Sonali Salgaonkar: My first question is would you able to approximately quantify the inventory loss because of copper that we have had in cables and wires this quarter?

Anil Rai Gupta: So there is no inventory loss there is a time lag between the passing of the prices and suddenly when there is huge fluctuation, can result to correction happens and over a period of time if we look at a longer period then it is evens out, but this particular quarter there has been…. Generally speaking our cable margins and wire margins put together have been in the range of 15% to 17%. This particular quarter have come down to 14% so you can do a rough math and see how big the impact would have been.

Sonali Salgaonkar: Can we assume the steady state to be 15% to 17% and reverting back to the steady state over the coming quarters?

Anil Rai Gupta: Yes in the next couple of quarters it should come back to those levels.

Sonali Salgaonkar: Sir my second question is on the demand scenario currently, I mean considering that we have started with the festive season what kind of demand pick up, are you seeing demand pick up especially in the durables and appliances side?

Anil Rai Gupta: This season has started off well and I think this year Diwali has been a bit late, it is in the middle of November as compared to October last year, but at least we are seeing some early trends in things should be quite better this year.

Moderator: The next question is from the line of Kartik Mehta from IDFC Mutual Fund. Please go ahead.

Kartik Mehta: I have couple of questions on wires and cables and switch gear segment if you can just highlight what is the mix between industrial and residential in the switch gear?

Anil Rai Gupta: So as we have always maintained, primarily our business is around 70% residential and 30% industrial. So that is the breakup even now.

Kartik Mehta: But you said that the industrial picking up so I thought it should have gone up?

Anil Rai Gupta: It maybe 1% or 2%.

Kartik Mehta: How much be pure B2B business because I understand we have invested into B2B team and we are sort of started chasing these new verticals aggressively and what is the contribution of the B2B in total wires and cables as well as switch gears?

Anil Rai Gupta: Wires and cables, we have two business. One is purely industrial in nature the other is completely domestic. So I think B2B we have to see cutting across all product categories and not business services. So we have two aspects to B2B. One which goes into industrial kind of customers and one which goes into residential customers and because there is a more focus on these separate teams now so we are seeing faster than market increase in these segments because these are still very small for us. So definitely their share is increasing in the overall business, but it is still I would say a very small part of the overall business.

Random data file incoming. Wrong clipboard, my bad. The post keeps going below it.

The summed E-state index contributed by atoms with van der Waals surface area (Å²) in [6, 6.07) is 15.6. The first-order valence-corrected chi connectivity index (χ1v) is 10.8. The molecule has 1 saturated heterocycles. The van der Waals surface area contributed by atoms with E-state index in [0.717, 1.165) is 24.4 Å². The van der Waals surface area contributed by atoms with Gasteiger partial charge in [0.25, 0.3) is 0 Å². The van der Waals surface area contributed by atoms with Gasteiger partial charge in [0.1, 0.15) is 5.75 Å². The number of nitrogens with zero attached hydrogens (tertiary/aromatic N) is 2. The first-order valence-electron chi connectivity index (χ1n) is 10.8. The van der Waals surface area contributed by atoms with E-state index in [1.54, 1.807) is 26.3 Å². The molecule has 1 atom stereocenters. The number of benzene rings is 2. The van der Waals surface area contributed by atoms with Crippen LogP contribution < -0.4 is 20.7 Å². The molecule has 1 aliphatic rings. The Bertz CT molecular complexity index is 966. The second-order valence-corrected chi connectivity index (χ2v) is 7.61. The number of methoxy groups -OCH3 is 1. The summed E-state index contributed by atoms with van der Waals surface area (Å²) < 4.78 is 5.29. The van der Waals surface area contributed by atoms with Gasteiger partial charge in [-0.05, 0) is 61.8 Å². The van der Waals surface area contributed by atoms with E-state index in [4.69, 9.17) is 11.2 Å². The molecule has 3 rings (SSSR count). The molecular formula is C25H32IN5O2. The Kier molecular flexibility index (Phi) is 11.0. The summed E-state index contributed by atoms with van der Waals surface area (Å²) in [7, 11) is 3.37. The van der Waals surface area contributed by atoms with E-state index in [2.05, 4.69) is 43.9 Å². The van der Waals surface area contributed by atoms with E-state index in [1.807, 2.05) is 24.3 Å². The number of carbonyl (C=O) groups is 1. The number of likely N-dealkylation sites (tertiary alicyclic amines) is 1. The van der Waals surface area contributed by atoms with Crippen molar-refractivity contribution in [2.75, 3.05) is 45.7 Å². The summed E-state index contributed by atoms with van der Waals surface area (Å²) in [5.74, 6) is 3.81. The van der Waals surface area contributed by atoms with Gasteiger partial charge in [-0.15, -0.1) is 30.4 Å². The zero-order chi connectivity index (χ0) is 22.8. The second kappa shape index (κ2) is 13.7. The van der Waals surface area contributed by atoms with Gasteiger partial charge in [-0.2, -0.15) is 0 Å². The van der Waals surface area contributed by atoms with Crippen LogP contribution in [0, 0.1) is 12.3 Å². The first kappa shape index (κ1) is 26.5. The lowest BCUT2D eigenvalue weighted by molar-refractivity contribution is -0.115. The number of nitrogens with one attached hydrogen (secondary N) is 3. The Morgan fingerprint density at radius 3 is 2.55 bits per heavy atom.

Kartik Mehta: So I was probably wondering that if the B2B pie is growing faster than otherwise.

Anil Rai Gupta: In general yes it is growing faster, but it does not really affect the overall growth in a big way.

Kartik Mehta: It would have some impact on the margin given a product mix?

Anil Rai Gupta: No. See the B2B does not change the product mix. For instance, even residential segment we say switch gear should come to the B2B.

Kartik Mehta: Margin mix would be slightly lower in a B2B?

Rajiv Goel: Not necessary. B2B does not mean you sell at a lower price. Your attendant costs are also much lower. See when you are doing a distribution business you also have to pay for the distribution cost, you mean in B2B those cost do not exist. So net-net do not have a very drastically different profile.

Kartik Mehta: Lastly on the margin front I could understand that you mentioned that there was a time lag in terms of passing of the prices in wires and cables in this quarter particularly, so eventually you do the readjustment of the pricing as per the input cost. So outlook on a margin if you can mention the 12% OPM this quarter where do you look at from the one year perspective?

Anil Rai Gupta: So we have said the current OPM if you see in cables and wires is 14% and since we have highlighted it generally hovers around between 15% to 17% and that is what we believe we should get back to in the next few quarter.